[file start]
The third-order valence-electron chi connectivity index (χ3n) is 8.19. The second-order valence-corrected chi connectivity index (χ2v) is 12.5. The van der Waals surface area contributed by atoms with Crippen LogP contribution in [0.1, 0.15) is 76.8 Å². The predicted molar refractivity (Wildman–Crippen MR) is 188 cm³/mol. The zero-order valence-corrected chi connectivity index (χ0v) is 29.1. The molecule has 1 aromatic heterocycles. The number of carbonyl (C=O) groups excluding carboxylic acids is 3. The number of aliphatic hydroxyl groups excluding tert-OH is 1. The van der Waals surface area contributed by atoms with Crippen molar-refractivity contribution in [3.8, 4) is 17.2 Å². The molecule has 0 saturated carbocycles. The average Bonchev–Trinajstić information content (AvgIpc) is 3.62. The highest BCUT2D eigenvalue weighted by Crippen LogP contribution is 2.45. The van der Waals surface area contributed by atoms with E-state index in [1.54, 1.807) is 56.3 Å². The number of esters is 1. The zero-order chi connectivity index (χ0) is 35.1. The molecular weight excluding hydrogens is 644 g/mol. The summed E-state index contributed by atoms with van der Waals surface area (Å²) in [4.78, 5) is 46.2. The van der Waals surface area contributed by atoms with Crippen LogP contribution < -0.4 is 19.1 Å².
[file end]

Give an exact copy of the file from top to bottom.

The third-order valence-electron chi connectivity index (χ3n) is 8.19. The second-order valence-corrected chi connectivity index (χ2v) is 12.5. The van der Waals surface area contributed by atoms with Crippen LogP contribution in [0.1, 0.15) is 76.8 Å². The predicted molar refractivity (Wildman–Crippen MR) is 188 cm³/mol. The zero-order valence-corrected chi connectivity index (χ0v) is 29.1. The molecule has 1 aromatic heterocycles. The number of carbonyl (C=O) groups excluding carboxylic acids is 3. The number of aliphatic hydroxyl groups excluding tert-OH is 1. The van der Waals surface area contributed by atoms with Crippen molar-refractivity contribution in [3.8, 4) is 17.2 Å². The molecule has 0 saturated carbocycles. The average Bonchev–Trinajstić information content (AvgIpc) is 3.62. The highest BCUT2D eigenvalue weighted by Crippen LogP contribution is 2.45. The van der Waals surface area contributed by atoms with E-state index in [1.54, 1.807) is 56.3 Å². The number of esters is 1. The zero-order chi connectivity index (χ0) is 35.1. The molecular weight excluding hydrogens is 644 g/mol. The summed E-state index contributed by atoms with van der Waals surface area (Å²) in [4.78, 5) is 46.2. The van der Waals surface area contributed by atoms with Crippen LogP contribution < -0.4 is 19.1 Å².